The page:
On Respect and Ignorance

I was watching one of my favorite shows, World News with Diane Sawyer, and there was a segment about a protest group from a church that was going around doing their protest dance.  Apparently, the group had been to military funerals and other places where they chanted and held picket signs that said things like “Thank God for Dead Soldiers,” “God Hates Obama,” and “The Anti-Christ” with a picture of Obama’s big lovely face on it.  You can read about the jolly group here.
Before I dive directly into my feelings about the happenings, let me give you a little background on my encounters with Sir Bearer of the Best News, Death.  When I was 10 years old, my grandmother died and she had always been an essential presence in my life.  There probably was some favoritism in our relationship because I was her first grandchild, but still.  She made me feel like I could do no wrong and I was the most important person in her life.  That was the first time I’d personally experienced the grief of a death and when I tell you that dealing with the situation over the years has been harder than you could ever imagine, please understand.  In summary, I am very sensitive about the topic of death…as I am about many things.
When someone dies, especially when you don’t know the person, I feel that you have to be extremely thoughtful and sensitive when dealing with the topic.  Whether you are comforting a friend or simply walking past a funeral, you just have to be most considerate.  You don’t know how meaningful that person’s life was even in relation to your own, and life itself is precious.  If you didn’t believe so, you wouldn’t allow yourself to live to read this right now.  How people can protest at such a special commemoration is far beyond me.  What gives you the right to chant your beliefs and completely disrespect a final gathering in honor of a complete stranger’s life?  The first amendment is likely to be a part of the group’s defense, but they could always fall back on their immeasurable stock of arrogance.  If we are idolizing Christ and trying to be Christ-like here, shouldn’t we be selfless and most understanding?  Why are we instead demeaning someone’s life and what she or he chose to dedicate her or his life to?  And even to live somewhat harmoniously in our world, shouldn’t we spend more time accommodating and less time attacking foreign beliefs and something as precious as life?  And who made this group and all of their comrades in accordance the committee of declaring who is Christ-like?  I was in utter shock when I watched the segment.  I felt like it was a ridiculous thing to show on the news, but I realized that the real ridiculous thing is the occurrence itself.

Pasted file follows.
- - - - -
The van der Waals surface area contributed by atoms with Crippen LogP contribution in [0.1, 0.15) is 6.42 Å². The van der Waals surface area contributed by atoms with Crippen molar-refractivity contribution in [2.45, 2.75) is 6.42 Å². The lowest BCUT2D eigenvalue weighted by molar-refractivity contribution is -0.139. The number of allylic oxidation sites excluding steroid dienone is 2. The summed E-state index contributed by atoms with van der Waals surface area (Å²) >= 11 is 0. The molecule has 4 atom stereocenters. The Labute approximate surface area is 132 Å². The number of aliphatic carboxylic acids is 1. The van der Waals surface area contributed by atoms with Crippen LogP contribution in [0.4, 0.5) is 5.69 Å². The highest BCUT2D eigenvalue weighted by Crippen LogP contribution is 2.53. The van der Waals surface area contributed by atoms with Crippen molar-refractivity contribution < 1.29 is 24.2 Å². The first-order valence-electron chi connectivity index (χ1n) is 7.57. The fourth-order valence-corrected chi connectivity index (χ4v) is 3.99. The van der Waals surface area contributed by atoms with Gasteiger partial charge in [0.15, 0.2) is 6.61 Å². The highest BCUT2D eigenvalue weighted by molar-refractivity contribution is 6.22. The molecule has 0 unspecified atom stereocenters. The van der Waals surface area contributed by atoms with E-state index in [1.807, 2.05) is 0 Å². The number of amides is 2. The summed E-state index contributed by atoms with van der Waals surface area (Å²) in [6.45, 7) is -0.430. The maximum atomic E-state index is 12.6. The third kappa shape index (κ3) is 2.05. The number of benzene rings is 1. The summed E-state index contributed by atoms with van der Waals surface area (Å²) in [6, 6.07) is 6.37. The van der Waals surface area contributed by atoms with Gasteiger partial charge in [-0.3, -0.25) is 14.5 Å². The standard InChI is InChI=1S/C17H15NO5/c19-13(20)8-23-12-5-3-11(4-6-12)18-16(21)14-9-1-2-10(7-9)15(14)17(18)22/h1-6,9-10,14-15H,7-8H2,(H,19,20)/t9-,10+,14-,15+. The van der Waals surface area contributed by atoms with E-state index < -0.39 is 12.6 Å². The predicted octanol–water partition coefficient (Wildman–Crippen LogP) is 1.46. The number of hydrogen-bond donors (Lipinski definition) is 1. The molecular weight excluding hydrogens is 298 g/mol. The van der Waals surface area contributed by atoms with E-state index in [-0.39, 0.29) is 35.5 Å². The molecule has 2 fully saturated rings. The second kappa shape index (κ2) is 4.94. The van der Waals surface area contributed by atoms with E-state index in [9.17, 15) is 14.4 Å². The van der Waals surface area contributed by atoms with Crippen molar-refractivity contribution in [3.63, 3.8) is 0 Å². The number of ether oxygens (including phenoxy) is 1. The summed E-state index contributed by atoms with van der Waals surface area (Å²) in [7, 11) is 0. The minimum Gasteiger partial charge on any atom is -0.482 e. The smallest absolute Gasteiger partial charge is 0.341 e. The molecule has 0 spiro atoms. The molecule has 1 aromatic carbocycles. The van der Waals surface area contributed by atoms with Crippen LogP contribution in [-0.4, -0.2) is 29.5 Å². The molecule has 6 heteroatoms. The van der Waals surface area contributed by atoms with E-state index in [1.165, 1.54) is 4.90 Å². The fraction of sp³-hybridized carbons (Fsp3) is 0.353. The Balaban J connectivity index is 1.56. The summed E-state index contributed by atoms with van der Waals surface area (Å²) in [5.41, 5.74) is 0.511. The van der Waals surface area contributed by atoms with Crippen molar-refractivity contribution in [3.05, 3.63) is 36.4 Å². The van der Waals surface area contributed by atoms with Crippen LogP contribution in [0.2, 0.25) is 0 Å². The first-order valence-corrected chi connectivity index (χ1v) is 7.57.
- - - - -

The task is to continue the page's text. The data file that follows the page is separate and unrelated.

I feel that being this ignorant and close-minded is comparable to walking through life blindfolded and wearing sound-proof headphones.  And if this particular incident seems irrelevant, we must all remember that intelligence will only take us so far.  The global problems of today’s world stem from ignorance and we are all at risk of becoming ignorant in some way because we all have opinions.  It is important to recognize right from wrong, but possibly even more important to be familiar with other views and learn to settle into a common ground that will satisfy us all.



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